To apprehend these two dimensions, I ground my analysis on material collected in France, but I believe that these findings may have a broader relevance for our comprehension of the refugee question. My inquiry into the French system of asylum includes the study of a corpus of asylum seekers’ files and of three hundred medical and psychological certificates in support of their applications; interviews with claimants to the refugee status, lawyers, rapporteurs, magistrates involved in asylum granting, and activists and physicians from nongovernmental organizations; and observation of the everyday work of the National Court of Asylum during the first semester of 2009 and of the Conference of the European Ministers of the Interior for the establishment of the Pact on Immigration and Asylum in September 2008. Moreover, at different moments, I have been involved in these issues via what one may call “observant participation” (as opposed to “participant observation”), as a physician writing medical certificates, as an activist chairing the French Committee for the Exiles, and more simply as a citizen involved in public debates in France. In other words, my reflection could be viewed as inscribed at the crossroads of classical ethnography and public anthropology. In the following pages, I analyze, from a long-term perspective, the contemporary reconfiguration of asylum; then discuss, through various philosophical paradigms, the diverse approaches of asylum seekers by institutions; and finally conclude by articulating the two dimensions of truth making and truth telling.
The Changing Truth of Asylum
Winner of the 2003 Golden Bear Award at the Berlin International Film Festival, among many other prizes, the docudrama In This World (dir. Michael Winterbottom; 2002) tells the story of the epic journey of two young Afghans trying to reach Britain across Asia and Europe. The movie begins in the Shamshatoo refugee camp in northeastern Pakistan, where fifty-three thousand Afghans, who fled the successive invasions of their country by the Soviet army and the Allied forces, survive in miserable conditions. As many others do, the Udin Torabi family decides to send their son Jamal and his cousin Enayatullah to try their luck in London, where they have relatives. With the help of smugglers, their venture brings them through Iran, from which they are deported back to Pakistan the first time but manage to cross on their second try, and Turkey, where migrants of the whole region meet up and embark in Istanbul inside a shipping container. On arrival in Italy, Jamal discovers that his cousin, along with other refugees, has died by suffocation during the crossing of the Mediterranean Sea. He continues his odyssey to Paris and Sangatte, where a warehouse supervised by the Red Cross and overseen by the French police provides shelter for those en route to England. Stowing away on a truck, he crosses the English Channel and then calls his uncle to tell him that he has succeeded in his voyage—but alone. The last images of the film revert to the refugee camp in Pakistan, and a sentence appears on the screen as a realistic epilogue indicating that the young man playing Jamal, who is not a professional actor, was granted asylum at his own request—although only until his eighteenth birthday, when he would reach the age of majority.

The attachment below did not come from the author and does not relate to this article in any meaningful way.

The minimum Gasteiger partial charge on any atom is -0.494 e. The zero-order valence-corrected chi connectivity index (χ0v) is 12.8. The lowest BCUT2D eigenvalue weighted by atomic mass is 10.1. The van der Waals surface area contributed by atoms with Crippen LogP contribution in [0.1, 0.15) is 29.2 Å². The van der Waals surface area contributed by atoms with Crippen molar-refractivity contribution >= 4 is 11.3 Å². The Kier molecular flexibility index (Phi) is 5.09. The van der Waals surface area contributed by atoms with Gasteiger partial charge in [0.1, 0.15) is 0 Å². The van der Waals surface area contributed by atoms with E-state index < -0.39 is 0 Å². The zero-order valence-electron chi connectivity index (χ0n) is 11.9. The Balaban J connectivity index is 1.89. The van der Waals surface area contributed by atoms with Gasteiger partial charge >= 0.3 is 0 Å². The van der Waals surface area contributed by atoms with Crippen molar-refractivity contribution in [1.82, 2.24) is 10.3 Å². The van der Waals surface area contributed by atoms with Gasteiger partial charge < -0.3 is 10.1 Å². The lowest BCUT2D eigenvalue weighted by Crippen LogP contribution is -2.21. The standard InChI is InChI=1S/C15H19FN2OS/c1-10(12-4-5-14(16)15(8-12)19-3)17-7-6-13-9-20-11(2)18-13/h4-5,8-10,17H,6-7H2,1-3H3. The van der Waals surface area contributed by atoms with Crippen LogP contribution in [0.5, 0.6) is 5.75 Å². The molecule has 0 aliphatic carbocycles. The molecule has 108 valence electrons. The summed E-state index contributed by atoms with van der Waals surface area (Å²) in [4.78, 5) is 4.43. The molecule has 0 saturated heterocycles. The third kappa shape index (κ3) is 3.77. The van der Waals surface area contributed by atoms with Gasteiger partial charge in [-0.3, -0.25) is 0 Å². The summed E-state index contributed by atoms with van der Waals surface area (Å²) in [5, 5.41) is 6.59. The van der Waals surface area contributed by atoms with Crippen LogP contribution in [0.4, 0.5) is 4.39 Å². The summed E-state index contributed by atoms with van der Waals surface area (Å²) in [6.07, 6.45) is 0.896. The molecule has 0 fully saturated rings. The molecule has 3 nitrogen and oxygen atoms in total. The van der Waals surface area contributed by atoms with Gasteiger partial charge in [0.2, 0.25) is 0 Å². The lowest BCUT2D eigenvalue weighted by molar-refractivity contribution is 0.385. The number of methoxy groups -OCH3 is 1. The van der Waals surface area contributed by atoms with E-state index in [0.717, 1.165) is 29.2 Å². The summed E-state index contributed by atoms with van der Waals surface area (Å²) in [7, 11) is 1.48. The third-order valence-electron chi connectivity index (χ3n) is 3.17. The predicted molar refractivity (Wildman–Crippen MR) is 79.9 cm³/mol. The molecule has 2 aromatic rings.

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This article is a revised version of the Elisabeth Colson Lecture delivered on June 15, 2011, at the Refugee Studies Centre, University of Oxford. The research on which it is based was undertaken thanks to an Advanced Grant of the European Research Council titled “Morals.” I am grateful to lawyers, rapporteurs, and judges of this institution, as well as to asylum seekers and to members of various nongovernmental organizations involved in this domain, for their generous availability.